Major highways around here in Canada are 100km/h where average traffic typically runs at ~110-115. I'll usually pull at around 100-105 on CC in the slow lane (~62-65mph), so I'm not aggravating too many drivers . FWIW, I'm not using ST tires.
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Old 10-20-2014, 10:43 AM   #8
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as stated, ST tires not > I understand....

Regardless of particular tire though...I think there is a strong conensus on this forum (for whatever that is worth) that we should not exceed 65mph much at all. with most respondents sticking 60-62mph...

I have a thread on this subject as well with tons of interesting/useful responses.

15 pages worth of responses:

I tow at approximately 60-62 constantly when on the highway. I will get up to 64 if on very open road conditions and all looks really good.

I feel that much over 65, it just (for me) feels more unsafe and I have to do what I am comfortable with.

I will exceed my 65 rule if the situation dictates but its not often so far.

I now look for routes with roads that are 55-60 as a preference to highways.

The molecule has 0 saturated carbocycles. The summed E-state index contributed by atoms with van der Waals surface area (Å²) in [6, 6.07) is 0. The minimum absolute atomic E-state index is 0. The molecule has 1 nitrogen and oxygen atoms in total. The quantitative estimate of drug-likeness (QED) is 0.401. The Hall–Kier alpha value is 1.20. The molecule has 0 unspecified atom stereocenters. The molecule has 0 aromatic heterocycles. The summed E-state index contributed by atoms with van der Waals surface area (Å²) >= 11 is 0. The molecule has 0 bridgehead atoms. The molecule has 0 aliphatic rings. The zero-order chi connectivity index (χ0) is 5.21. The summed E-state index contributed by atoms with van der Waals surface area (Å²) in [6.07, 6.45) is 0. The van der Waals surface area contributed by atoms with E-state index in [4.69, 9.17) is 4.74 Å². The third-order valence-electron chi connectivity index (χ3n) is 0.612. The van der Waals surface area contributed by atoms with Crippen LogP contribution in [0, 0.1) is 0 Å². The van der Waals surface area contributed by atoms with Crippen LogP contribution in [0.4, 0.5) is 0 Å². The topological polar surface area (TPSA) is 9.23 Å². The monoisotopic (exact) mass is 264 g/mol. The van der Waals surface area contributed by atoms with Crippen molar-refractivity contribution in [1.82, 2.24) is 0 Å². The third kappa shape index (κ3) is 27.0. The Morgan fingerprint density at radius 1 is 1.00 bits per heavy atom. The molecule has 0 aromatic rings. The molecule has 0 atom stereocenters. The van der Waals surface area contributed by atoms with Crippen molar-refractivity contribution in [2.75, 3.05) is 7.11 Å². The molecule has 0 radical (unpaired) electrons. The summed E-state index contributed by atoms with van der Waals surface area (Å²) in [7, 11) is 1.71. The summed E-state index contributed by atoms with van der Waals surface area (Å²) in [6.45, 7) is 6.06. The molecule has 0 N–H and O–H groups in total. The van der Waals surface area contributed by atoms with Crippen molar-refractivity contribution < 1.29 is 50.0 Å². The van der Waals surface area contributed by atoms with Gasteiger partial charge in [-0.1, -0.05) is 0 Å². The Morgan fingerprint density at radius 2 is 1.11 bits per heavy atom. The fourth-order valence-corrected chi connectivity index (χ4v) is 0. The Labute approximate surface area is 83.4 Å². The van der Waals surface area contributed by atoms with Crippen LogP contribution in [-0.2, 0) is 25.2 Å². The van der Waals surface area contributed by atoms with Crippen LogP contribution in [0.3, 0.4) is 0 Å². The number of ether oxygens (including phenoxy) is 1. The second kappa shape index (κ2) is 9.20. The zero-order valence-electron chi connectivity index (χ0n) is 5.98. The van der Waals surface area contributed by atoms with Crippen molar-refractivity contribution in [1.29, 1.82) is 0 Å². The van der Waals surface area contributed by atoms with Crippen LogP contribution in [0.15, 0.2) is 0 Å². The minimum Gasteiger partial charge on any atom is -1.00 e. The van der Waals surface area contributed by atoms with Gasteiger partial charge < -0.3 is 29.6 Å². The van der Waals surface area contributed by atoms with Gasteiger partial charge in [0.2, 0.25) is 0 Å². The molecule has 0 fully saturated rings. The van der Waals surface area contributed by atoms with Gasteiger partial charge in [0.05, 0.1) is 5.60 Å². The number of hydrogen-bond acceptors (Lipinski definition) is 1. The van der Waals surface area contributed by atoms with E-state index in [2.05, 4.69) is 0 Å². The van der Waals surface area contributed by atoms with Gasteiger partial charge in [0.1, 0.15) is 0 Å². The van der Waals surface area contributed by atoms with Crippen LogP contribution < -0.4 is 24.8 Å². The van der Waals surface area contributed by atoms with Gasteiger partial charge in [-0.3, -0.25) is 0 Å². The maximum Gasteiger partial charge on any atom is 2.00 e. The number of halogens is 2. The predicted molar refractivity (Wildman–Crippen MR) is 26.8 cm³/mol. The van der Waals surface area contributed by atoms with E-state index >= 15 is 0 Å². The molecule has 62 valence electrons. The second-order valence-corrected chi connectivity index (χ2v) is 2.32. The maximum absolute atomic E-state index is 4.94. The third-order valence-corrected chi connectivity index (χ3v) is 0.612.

The time difference is mostly unimportant really....your travel time is much more hinged to your stops.

This weekend example...a buddy in his SUV and sob trailer left 1 hour ahead of me...he drives faster than me - about 70mph on the highway...3 hours or so to get to chattanooga area....he had to stope twice (once for gas) - other for bathroom....we did not stop....he beat us by only 10 min.

Also consider the route if you have many redlights to get to final destination, the difference is even less...with redlights being "the great equalizer" as such.

Some argue that you need to go with the flow of traffic and not be an can see those discussions in the thread above...I do not personally find that argument entirely convincing as for me, I simply feel in order to keep me from being up other peoples' butts and/or needing to pass must be under 70...frankly under 65....even at 65 or even 62...I end up having to pass people on 70mph highway...which then....whats the difference anyway? Either way, my priority is maintaining very conservative braking distance....